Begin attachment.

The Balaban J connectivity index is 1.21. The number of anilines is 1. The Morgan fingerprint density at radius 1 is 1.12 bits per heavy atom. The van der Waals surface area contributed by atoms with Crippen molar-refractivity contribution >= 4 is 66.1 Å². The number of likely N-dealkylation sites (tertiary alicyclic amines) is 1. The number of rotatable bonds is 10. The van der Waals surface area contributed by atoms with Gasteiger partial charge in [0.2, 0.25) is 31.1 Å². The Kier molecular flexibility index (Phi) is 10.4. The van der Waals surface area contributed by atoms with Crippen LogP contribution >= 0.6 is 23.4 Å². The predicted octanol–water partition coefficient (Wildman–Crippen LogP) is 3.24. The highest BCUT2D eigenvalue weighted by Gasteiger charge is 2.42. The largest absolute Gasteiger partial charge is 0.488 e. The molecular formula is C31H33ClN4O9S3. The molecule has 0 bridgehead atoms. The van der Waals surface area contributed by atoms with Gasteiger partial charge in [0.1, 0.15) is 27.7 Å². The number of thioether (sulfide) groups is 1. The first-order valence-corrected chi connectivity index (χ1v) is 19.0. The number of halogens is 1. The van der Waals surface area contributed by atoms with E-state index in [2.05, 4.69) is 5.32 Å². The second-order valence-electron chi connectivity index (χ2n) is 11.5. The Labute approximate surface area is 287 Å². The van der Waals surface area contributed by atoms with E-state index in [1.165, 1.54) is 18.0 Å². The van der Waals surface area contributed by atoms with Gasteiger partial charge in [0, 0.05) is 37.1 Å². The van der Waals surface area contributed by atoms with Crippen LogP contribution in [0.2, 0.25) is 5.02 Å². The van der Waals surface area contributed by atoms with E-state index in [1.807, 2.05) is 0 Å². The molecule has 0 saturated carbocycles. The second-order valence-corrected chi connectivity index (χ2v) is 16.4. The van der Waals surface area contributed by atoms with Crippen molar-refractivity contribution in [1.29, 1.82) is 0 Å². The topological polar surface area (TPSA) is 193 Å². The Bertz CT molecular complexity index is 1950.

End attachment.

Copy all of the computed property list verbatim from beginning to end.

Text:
The Balaban J connectivity index is 1.21. The number of anilines is 1. The Morgan fingerprint density at radius 1 is 1.12 bits per heavy atom. The van der Waals surface area contributed by atoms with Crippen molar-refractivity contribution >= 4 is 66.1 Å². The number of likely N-dealkylation sites (tertiary alicyclic amines) is 1. The number of rotatable bonds is 10. The van der Waals surface area contributed by atoms with Gasteiger partial charge in [0.2, 0.25) is 31.1 Å². The Kier molecular flexibility index (Phi) is 10.4. The van der Waals surface area contributed by atoms with Crippen LogP contribution >= 0.6 is 23.4 Å². The predicted octanol–water partition coefficient (Wildman–Crippen LogP) is 3.24. The highest BCUT2D eigenvalue weighted by Gasteiger charge is 2.42. The largest absolute Gasteiger partial charge is 0.488 e. The molecular formula is C31H33ClN4O9S3. The molecule has 0 bridgehead atoms. The van der Waals surface area contributed by atoms with Gasteiger partial charge in [0.1, 0.15) is 27.7 Å². The number of thioether (sulfide) groups is 1. The first-order valence-corrected chi connectivity index (χ1v) is 19.0. The number of halogens is 1. The van der Waals surface area contributed by atoms with E-state index in [2.05, 4.69) is 5.32 Å². The second-order valence-electron chi connectivity index (χ2n) is 11.5. The Labute approximate surface area is 287 Å². The van der Waals surface area contributed by atoms with E-state index in [1.165, 1.54) is 18.0 Å². The van der Waals surface area contributed by atoms with Gasteiger partial charge in [0, 0.05) is 37.1 Å². The van der Waals surface area contributed by atoms with Crippen LogP contribution in [0.2, 0.25) is 5.02 Å². The van der Waals surface area contributed by atoms with E-state index in [1.807, 2.05) is 0 Å². The molecule has 0 saturated carbocycles. The second-order valence-corrected chi connectivity index (χ2v) is 16.4. The van der Waals surface area contributed by atoms with Crippen molar-refractivity contribution in [1.29, 1.82) is 0 Å². The topological polar surface area (TPSA) is 193 Å². The Bertz CT molecular complexity index is 1950.